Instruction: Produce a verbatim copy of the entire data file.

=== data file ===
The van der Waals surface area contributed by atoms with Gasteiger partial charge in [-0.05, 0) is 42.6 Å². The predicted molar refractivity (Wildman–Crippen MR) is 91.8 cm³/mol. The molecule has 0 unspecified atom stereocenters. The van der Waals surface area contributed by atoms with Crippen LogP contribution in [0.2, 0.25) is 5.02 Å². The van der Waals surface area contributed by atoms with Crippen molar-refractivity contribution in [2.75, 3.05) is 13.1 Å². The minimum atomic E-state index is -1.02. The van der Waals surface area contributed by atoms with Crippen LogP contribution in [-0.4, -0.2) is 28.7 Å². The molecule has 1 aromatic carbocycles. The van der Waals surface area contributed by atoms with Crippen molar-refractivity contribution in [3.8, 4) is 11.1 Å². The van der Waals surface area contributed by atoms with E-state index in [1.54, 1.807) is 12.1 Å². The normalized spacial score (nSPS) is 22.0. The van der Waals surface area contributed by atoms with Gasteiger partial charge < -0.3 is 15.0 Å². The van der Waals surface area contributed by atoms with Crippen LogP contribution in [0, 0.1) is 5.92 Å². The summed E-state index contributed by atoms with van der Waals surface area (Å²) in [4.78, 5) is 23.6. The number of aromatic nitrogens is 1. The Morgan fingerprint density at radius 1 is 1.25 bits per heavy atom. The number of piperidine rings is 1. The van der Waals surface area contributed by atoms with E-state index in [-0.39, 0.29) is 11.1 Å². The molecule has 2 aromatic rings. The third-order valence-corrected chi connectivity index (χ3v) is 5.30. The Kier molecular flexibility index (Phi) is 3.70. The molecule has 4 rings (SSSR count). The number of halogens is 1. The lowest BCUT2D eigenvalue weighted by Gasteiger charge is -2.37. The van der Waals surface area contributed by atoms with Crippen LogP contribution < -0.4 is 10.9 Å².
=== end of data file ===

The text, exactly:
The van der Waals surface area contributed by atoms with Gasteiger partial charge in [-0.05, 0) is 42.6 Å². The predicted molar refractivity (Wildman–Crippen MR) is 91.8 cm³/mol. The molecule has 0 unspecified atom stereocenters. The van der Waals surface area contributed by atoms with Crippen LogP contribution in [0.2, 0.25) is 5.02 Å². The van der Waals surface area contributed by atoms with Crippen molar-refractivity contribution in [2.75, 3.05) is 13.1 Å². The minimum atomic E-state index is -1.02. The van der Waals surface area contributed by atoms with Crippen LogP contribution in [-0.4, -0.2) is 28.7 Å². The molecule has 1 aromatic carbocycles. The van der Waals surface area contributed by atoms with Crippen molar-refractivity contribution in [3.8, 4) is 11.1 Å². The van der Waals surface area contributed by atoms with E-state index in [1.54, 1.807) is 12.1 Å². The normalized spacial score (nSPS) is 22.0. The van der Waals surface area contributed by atoms with Gasteiger partial charge < -0.3 is 15.0 Å². The van der Waals surface area contributed by atoms with Crippen LogP contribution in [0, 0.1) is 5.92 Å². The summed E-state index contributed by atoms with van der Waals surface area (Å²) in [4.78, 5) is 23.6. The number of aromatic nitrogens is 1. The Morgan fingerprint density at radius 1 is 1.25 bits per heavy atom. The number of piperidine rings is 1. The van der Waals surface area contributed by atoms with E-state index in [-0.39, 0.29) is 11.1 Å². The molecule has 2 aromatic rings. The third-order valence-corrected chi connectivity index (χ3v) is 5.30. The Kier molecular flexibility index (Phi) is 3.70. The molecule has 4 rings (SSSR count). The number of halogens is 1. The lowest BCUT2D eigenvalue weighted by Gasteiger charge is -2.37. The van der Waals surface area contributed by atoms with Crippen LogP contribution < -0.4 is 10.9 Å².